We note that even CoalSwarm’s data doesn’t include “captive coal plants” . These are plants notionally dedicated to and owned by a user, eg an aluminium smelter. Global attention on these is increasing as its increasingly clear they have avoided national rules.
China has 981 GW of coal plant at the end of 2017 and a notional target of 1100 GW. Obviously with 260 GW under construction that target will likely be exceeded by at least 5%.
How do we know these plants are still being built?
The true advantage of CoalSwarm’s technology based approach to monitoring these plants is the use of daily satellite records from Planet.
Planet has over 130 satellites in orbit today and can image anywhere on earth daily at 3 meter and 72 centimeter resolution.
I had to have a valium and a good lie down when I read this. It’s truly incredible. And its only going to increase.
Want to know what competitor brick inventories look like? Get an image. Want to know how the new Tesla factory is going? Get an image.
Want to know how much rain forest has been destroyed, or how much new land is devoted to sugar cane in Brazil? Get an image.
Who needs Pine Gap? Totally out of date, or soon will be.
Planet has the world’s largest constellation of Earth-imaging satellites, with new ones being launched every 3-4 months. Thus the technology in the satellite improves quickly. Modern software allows images to be downloaded to Google Cloud so customers get fast access.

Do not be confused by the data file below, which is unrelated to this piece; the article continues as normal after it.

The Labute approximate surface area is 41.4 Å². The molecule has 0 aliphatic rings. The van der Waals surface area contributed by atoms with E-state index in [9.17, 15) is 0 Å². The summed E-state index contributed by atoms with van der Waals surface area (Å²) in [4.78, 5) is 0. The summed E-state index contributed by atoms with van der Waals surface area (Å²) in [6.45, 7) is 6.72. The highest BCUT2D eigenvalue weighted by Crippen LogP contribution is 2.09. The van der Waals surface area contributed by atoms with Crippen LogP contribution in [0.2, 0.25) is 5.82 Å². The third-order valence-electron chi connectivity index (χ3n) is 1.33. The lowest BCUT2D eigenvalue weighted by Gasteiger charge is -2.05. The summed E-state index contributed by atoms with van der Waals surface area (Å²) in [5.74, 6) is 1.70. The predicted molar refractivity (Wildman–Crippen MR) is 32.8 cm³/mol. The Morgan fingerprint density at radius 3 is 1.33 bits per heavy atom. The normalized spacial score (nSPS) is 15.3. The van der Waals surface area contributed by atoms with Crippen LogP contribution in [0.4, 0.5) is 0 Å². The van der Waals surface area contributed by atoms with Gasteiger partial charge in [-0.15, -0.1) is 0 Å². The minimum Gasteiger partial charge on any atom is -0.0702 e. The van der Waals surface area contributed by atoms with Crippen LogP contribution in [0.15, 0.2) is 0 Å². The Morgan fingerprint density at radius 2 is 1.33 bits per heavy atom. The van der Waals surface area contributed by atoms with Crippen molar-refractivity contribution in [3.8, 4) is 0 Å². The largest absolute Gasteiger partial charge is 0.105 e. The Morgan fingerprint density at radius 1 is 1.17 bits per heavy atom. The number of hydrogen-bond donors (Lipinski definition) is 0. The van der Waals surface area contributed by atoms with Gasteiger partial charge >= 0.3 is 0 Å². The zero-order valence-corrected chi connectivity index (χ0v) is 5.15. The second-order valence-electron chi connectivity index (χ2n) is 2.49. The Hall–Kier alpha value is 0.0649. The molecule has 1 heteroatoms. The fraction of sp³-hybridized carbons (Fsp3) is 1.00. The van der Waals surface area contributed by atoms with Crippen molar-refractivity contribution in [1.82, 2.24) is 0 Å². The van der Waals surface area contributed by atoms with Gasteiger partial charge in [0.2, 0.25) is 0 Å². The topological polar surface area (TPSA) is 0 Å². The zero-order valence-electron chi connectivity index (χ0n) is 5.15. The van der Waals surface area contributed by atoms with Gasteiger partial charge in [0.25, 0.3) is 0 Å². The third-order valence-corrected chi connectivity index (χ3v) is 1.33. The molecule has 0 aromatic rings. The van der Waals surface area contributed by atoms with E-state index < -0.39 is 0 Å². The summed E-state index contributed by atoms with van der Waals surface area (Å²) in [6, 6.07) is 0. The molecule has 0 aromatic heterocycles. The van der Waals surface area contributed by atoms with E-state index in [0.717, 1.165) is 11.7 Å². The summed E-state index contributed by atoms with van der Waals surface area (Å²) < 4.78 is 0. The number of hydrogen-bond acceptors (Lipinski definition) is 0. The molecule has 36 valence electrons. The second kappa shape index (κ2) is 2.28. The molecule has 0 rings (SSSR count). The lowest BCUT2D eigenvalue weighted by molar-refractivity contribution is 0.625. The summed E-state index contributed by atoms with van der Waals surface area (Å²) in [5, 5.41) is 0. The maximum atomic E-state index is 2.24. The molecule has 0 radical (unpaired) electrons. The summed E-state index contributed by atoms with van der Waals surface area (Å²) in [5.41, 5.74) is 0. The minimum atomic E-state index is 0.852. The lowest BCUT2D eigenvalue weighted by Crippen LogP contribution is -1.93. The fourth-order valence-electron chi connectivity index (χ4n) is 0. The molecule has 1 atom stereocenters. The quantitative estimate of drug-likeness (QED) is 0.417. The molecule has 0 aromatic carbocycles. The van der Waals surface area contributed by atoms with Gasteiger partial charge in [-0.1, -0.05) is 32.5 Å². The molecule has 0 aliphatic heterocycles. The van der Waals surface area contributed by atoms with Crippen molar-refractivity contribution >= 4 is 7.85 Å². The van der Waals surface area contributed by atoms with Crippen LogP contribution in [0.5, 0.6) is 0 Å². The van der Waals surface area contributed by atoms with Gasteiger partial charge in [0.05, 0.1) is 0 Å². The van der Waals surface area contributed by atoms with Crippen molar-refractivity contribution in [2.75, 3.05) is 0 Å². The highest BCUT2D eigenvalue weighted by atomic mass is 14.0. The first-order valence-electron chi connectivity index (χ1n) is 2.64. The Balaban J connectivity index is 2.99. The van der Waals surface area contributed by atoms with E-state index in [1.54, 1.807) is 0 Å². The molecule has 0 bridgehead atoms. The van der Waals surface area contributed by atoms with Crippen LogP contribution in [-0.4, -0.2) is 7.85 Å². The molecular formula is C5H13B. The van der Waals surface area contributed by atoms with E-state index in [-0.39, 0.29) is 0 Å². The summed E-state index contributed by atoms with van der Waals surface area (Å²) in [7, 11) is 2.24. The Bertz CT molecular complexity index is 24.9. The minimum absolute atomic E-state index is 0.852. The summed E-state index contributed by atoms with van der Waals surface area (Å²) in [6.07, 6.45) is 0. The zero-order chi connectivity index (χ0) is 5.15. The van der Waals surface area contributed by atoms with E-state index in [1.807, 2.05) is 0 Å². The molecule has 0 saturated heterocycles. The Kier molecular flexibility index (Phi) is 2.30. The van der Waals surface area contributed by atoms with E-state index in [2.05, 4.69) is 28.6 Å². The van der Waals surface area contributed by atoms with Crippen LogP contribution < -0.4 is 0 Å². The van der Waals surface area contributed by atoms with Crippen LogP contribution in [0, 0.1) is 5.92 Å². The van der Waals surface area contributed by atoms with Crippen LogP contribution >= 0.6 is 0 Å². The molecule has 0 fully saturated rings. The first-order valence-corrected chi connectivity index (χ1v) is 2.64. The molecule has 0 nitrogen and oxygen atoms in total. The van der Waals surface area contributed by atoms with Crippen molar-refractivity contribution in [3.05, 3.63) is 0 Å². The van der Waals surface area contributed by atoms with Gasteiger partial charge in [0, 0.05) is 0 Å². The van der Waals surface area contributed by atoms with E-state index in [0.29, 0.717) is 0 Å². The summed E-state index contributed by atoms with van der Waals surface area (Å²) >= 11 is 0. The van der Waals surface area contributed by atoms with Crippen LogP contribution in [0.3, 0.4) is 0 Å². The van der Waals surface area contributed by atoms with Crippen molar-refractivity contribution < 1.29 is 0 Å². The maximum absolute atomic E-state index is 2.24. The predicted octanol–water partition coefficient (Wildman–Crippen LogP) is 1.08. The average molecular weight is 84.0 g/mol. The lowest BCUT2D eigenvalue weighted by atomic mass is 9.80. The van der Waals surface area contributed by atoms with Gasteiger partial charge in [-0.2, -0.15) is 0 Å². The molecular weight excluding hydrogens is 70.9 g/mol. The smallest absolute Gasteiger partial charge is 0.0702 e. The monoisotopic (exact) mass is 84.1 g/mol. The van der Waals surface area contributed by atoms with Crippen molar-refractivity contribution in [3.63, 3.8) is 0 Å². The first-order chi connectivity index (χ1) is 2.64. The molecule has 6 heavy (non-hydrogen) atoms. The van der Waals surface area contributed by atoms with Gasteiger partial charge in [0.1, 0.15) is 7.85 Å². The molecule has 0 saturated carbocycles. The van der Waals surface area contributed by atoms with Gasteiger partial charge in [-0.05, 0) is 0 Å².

In this case CoalSwarm has been able to track progress of the 260 GW of permitted coal plant in China.
Hope springs eternal – China’s kite flying 35% renewables by 2030
Here at ITK we take the view that when investors want to make money longer term from electricity, gas its best to give more weight to carbon emissions than less.
Coal profits are through the roof because China has restricted its own coal ouput. If things go on this way that won’t last. China will either cut coal demand or increase coal output. Even if it increases coal ouput that won’t last for more than a year or two either. Eventuallly global warming pressures will make meaningful policy come to the fore.
Even in China, coincidentally just after the CoalSwarm report the NDRC has disclosed a draft policy, conveniently sighted by Bloomberg that proposes a 35% reneweable target by 2030.
This sounds wonderful but as Fig 3 above shows, if we treat Hydro and nuclear as renewable resources, then China is already at 29%.
Unfortunately beyond an initial article by Bloomberg reposted by many others, few details of the draft policy are in the public domain.